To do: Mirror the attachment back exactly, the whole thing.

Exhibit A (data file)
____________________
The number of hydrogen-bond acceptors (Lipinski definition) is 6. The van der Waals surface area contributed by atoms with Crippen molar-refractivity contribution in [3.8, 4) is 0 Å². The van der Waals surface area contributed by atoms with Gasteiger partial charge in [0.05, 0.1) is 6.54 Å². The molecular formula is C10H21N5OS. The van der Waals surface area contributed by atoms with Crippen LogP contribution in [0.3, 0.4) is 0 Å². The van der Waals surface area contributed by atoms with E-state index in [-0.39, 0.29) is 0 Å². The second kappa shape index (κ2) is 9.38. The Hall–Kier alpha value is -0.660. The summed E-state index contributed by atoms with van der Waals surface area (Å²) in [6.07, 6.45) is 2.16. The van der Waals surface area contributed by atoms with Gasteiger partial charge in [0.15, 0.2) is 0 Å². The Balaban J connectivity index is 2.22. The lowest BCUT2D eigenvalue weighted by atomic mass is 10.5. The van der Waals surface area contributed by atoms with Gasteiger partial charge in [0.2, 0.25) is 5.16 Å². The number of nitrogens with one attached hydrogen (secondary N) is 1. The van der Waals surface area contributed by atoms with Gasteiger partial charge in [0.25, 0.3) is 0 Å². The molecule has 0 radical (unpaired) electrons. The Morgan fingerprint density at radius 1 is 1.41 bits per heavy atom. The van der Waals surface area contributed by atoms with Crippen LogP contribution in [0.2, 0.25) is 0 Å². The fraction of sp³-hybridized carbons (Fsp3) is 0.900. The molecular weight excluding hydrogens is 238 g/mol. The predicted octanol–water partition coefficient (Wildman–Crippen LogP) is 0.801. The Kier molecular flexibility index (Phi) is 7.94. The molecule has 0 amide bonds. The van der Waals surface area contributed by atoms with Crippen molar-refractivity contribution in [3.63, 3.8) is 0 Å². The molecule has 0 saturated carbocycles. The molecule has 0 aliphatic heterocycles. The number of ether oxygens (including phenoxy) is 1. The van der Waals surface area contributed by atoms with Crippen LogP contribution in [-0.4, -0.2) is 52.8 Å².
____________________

The number of hydrogen-bond acceptors (Lipinski definition) is 6. The van der Waals surface area contributed by atoms with Crippen molar-refractivity contribution in [3.8, 4) is 0 Å². The van der Waals surface area contributed by atoms with Gasteiger partial charge in [0.05, 0.1) is 6.54 Å². The molecular formula is C10H21N5OS. The van der Waals surface area contributed by atoms with Crippen LogP contribution in [0.3, 0.4) is 0 Å². The van der Waals surface area contributed by atoms with E-state index in [-0.39, 0.29) is 0 Å². The second kappa shape index (κ2) is 9.38. The Hall–Kier alpha value is -0.660. The summed E-state index contributed by atoms with van der Waals surface area (Å²) in [6.07, 6.45) is 2.16. The van der Waals surface area contributed by atoms with Gasteiger partial charge in [0.15, 0.2) is 0 Å². The Balaban J connectivity index is 2.22. The lowest BCUT2D eigenvalue weighted by atomic mass is 10.5. The van der Waals surface area contributed by atoms with Gasteiger partial charge in [0.2, 0.25) is 5.16 Å². The number of nitrogens with one attached hydrogen (secondary N) is 1. The van der Waals surface area contributed by atoms with Gasteiger partial charge in [0.25, 0.3) is 0 Å². The molecule has 0 radical (unpaired) electrons. The Morgan fingerprint density at radius 1 is 1.41 bits per heavy atom. The van der Waals surface area contributed by atoms with Crippen LogP contribution in [0.2, 0.25) is 0 Å². The fraction of sp³-hybridized carbons (Fsp3) is 0.900. The molecular weight excluding hydrogens is 238 g/mol. The predicted octanol–water partition coefficient (Wildman–Crippen LogP) is 0.801. The Kier molecular flexibility index (Phi) is 7.94. The molecule has 0 amide bonds. The van der Waals surface area contributed by atoms with Crippen molar-refractivity contribution in [3.63, 3.8) is 0 Å². The molecule has 0 saturated carbocycles. The molecule has 0 aliphatic heterocycles. The number of ether oxygens (including phenoxy) is 1. The van der Waals surface area contributed by atoms with Crippen LogP contribution in [-0.4, -0.2) is 52.8 Å².